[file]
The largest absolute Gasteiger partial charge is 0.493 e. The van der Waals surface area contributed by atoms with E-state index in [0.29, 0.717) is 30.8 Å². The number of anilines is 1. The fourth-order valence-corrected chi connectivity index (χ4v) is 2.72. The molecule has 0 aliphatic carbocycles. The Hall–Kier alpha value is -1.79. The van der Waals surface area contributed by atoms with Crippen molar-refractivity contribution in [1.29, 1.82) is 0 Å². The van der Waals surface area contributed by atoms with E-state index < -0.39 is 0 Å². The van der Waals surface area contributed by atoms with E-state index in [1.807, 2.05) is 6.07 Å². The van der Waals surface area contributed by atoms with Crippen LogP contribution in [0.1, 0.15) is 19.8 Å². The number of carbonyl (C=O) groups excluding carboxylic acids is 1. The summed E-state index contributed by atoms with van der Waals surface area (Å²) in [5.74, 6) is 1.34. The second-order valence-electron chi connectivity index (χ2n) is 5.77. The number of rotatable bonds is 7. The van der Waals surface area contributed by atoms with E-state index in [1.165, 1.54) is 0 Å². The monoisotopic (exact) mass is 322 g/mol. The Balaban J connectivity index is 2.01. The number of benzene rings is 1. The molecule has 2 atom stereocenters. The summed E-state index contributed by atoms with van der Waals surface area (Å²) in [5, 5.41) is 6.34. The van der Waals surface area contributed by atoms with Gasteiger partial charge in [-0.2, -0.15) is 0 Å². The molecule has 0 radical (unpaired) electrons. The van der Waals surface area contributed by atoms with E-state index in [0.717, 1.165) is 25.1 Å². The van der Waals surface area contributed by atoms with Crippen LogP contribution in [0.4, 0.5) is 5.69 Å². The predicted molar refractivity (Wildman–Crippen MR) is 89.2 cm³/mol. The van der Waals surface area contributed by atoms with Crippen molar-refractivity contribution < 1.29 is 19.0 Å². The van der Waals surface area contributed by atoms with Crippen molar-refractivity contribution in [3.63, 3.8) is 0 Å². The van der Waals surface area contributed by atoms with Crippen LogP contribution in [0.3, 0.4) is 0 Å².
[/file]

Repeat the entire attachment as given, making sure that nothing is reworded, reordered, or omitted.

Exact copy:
The largest absolute Gasteiger partial charge is 0.493 e. The van der Waals surface area contributed by atoms with E-state index in [0.29, 0.717) is 30.8 Å². The number of anilines is 1. The fourth-order valence-corrected chi connectivity index (χ4v) is 2.72. The molecule has 0 aliphatic carbocycles. The Hall–Kier alpha value is -1.79. The van der Waals surface area contributed by atoms with Crippen molar-refractivity contribution in [1.29, 1.82) is 0 Å². The van der Waals surface area contributed by atoms with E-state index < -0.39 is 0 Å². The van der Waals surface area contributed by atoms with E-state index in [1.807, 2.05) is 6.07 Å². The van der Waals surface area contributed by atoms with Crippen LogP contribution in [0.1, 0.15) is 19.8 Å². The number of carbonyl (C=O) groups excluding carboxylic acids is 1. The summed E-state index contributed by atoms with van der Waals surface area (Å²) in [5.74, 6) is 1.34. The second-order valence-electron chi connectivity index (χ2n) is 5.77. The number of rotatable bonds is 7. The van der Waals surface area contributed by atoms with E-state index in [1.165, 1.54) is 0 Å². The monoisotopic (exact) mass is 322 g/mol. The Balaban J connectivity index is 2.01. The number of benzene rings is 1. The molecule has 2 atom stereocenters. The summed E-state index contributed by atoms with van der Waals surface area (Å²) in [5, 5.41) is 6.34. The van der Waals surface area contributed by atoms with Gasteiger partial charge in [-0.2, -0.15) is 0 Å². The molecule has 0 radical (unpaired) electrons. The van der Waals surface area contributed by atoms with E-state index in [0.717, 1.165) is 25.1 Å². The van der Waals surface area contributed by atoms with Crippen LogP contribution in [0.4, 0.5) is 5.69 Å². The predicted molar refractivity (Wildman–Crippen MR) is 89.2 cm³/mol. The van der Waals surface area contributed by atoms with Crippen molar-refractivity contribution < 1.29 is 19.0 Å². The van der Waals surface area contributed by atoms with Crippen molar-refractivity contribution in [3.63, 3.8) is 0 Å². The van der Waals surface area contributed by atoms with Crippen LogP contribution in [0.3, 0.4) is 0 Å².